SECTION 1 Principles of Accounting

SECTION 1 Principles of Accounting
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  1 PRINCIPLES OFACCOUNTINGII LECTURENOTES STUDYSECTION 1 1.Element of Financial Statements2.Understanding the Accounting Cycle3.Accounting for merchandising Business4.Accounting for Inventories, InternalControl, and Cash INTERNAL USE ONLYLECTURED BY: PHAMNHAT DONGHOCHIMINH CITY, JULY2014  2 STUDYSECSION 01+2Element of Financial StatementsUnderstanding the Accounting Cycle 1.1INTRODUCTION Accounting is often referred to as the “language of business” It is a process whose goals arethe recording, summarizing, classifying of financial information. The input to thisprocessesare the transactions that are company engages in; the output is the financial statements.The financial statements of a sole proprietorship or partnership consist of the balancesheet, theincome statement, the capital statement and the statementsof cash flows.The recording aspect of the accounting process is based on a fundamental equation, whichstates: Assets–Liabilities = Capital (Owners’ Equity) Or A-L = C Assets are probablefuture benefits obtained by a company as a result of past transactions.Thus anything owned by a company (cash, machines, buildings, land, merchandise,paperclips,….) and anything owned to it (accounts receivable) is an asset.Liabilities are debts that the company owes to others. Thus, accounts payable, wagespayable, expensepayable and notes payable are all examples of liabilities.Capital is the amount left over from the asset “pie” to be kept (or “eaten”) by the ownersafter the liabilities have been paid. Example 1: If assets are $1,000 and liabilities are $700, capital is $300Some people express the accounting equation in a slightly different form, as follows:Assets = Liabilities + capital (Owners’ Equity)A= L +CIn a corporation the owners are thestockholders. Therefore, the equation is expressed inthe formAssets-Liabilities = Stockholders’ EquityOrAssets = Liabilities + Stockholders’ Equity 1.2THE NATURE OF ACCOUNTS In accounting, we keep track of assets, liabilities and capital by recording them in a specialrecord called an account (that’s why this subject is called accounting).These accounts resemblethe letter “T” and therefore are referred to as T-accounts.  3 The left side of the T is called the debit side; the right side is called thecredit side.The word debit is simply a synonym for “left”; the word credit is a synonym for “right”There are three types of accounts, and they are all kept in a special book called the generalledger. The three types of accounts: asset accounts, liability accounts, and capital accounts.The rules of debits and credits are quite simply:Assets accounts are debited for increases and credited for decreases; liability and capitalaccounts work in the opposite manner. These rules are illustrated by the following T-accountsNotice that the word debit is abbreviated DR, and the word credit is abbreviated CRAll companies have expenses, revenue, and drawings (withdrawals by the owner of assets forpersonal use). Let‘s remember an important rule regarding these items: Revenue increasescapital; expenses and drawings decrease capital. Thus it would make perfect sense to recordthese events in the capital account. However, we do not want to “crowd” the capital account,so they have their ownseparate T-accounts, as followsThese accounts are by nature of the capital type, and are considered to be branches of themain capital account. Accordingly, under the rules of debits and credits mentioned earlier,expenses and drawings (which decrease capital) are debits, while revenue (which increasescapital) is a credit.Here is a fundamental rule of bookkeeping to which there are no exceptions: every transactionwill have a debit and an equal credit. That is why this system is called the double-entrybookkeeping system. This does not mean that there will be one debit and one credit, butrather, the total dollar value of the debits will always equal the total dollar value of the credits.Thus a transaction may have one debit and several credits or vice versa, provided the dollarvalues are equal. This is called a compound entry. 1.3TRANSACTION ANALYSIS Let’s look at several transactions and see how they are entered in the T-accounts. We willfirst analyze the transaction in terms of the accounting equation, because this will make iteasier for us to determine what t-accounts to use, and how to record the debits and credits. Example 2 The owner invested $30,000 of this personal fundin the companyAnalysis:A = L+ C+ NC + ( NC mean no change)Entry:  4 CashCapitalUnder the rules of debits and credits, the asset cash is debited because it increased, whilecapital is credited for the same reason. Notice that this transaction is consistent with theimportant rule mentioned earlier: it has a debit of equal dollar value to the credit. Example 3 The company purchases a machine for $5,000, paying $3,000 down and agreeing to pay$2,000 laterAnalysisA =L +C+5,000 =+2,000 +NC-3,000EntryMachineCashAccounts payableNote that this is compound entry. Example 4: The company performs service of $2,000 for cashAnalysisA =L +C+2,000 =NC ++2,000 (remember: revenue increases capital)EntryCashService revenue Example 5 The company performs service of $4,000 on credit (on account)A =L +C+4,000 =NC ++4,000EntryAccounts receivableService Revenue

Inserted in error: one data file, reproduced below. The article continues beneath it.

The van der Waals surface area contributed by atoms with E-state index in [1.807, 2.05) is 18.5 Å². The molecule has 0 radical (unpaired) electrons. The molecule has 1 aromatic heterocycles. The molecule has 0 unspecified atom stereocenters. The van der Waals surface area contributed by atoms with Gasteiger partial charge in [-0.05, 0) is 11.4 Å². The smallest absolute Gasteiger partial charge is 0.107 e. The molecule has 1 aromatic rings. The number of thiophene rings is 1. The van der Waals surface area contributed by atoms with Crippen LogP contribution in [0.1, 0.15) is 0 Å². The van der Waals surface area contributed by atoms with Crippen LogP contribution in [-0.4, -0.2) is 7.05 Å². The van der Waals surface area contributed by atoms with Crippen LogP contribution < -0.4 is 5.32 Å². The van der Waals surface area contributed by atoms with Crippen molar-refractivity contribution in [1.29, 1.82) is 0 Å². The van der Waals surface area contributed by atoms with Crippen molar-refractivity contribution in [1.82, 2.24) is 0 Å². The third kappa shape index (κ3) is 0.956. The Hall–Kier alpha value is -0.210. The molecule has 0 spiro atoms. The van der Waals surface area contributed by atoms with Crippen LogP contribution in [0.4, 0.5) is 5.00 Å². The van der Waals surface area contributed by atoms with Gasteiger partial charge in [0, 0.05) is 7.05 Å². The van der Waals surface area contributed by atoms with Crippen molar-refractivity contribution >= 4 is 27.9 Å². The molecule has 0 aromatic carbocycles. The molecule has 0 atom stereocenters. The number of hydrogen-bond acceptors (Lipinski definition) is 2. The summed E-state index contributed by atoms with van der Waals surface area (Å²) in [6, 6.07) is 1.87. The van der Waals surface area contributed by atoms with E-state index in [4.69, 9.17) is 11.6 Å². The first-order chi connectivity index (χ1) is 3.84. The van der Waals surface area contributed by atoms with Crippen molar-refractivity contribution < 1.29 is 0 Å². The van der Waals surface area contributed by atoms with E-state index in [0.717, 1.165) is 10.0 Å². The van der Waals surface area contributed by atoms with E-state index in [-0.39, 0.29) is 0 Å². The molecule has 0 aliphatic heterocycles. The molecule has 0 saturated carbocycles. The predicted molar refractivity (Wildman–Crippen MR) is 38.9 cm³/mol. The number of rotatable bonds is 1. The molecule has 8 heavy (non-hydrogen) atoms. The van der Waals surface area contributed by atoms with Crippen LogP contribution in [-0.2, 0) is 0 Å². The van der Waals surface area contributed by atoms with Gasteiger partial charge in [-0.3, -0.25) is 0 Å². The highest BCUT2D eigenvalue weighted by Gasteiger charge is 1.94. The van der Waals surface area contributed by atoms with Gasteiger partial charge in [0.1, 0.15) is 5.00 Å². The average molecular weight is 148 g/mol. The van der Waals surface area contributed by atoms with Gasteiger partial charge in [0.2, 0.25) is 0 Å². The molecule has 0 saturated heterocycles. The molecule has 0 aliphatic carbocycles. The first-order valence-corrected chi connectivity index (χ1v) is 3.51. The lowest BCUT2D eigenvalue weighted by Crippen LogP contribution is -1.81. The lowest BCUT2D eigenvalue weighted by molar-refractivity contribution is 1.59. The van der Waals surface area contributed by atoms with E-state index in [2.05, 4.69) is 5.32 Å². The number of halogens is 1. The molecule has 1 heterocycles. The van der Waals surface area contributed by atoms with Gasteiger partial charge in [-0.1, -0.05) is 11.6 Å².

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Jul 27, 2017
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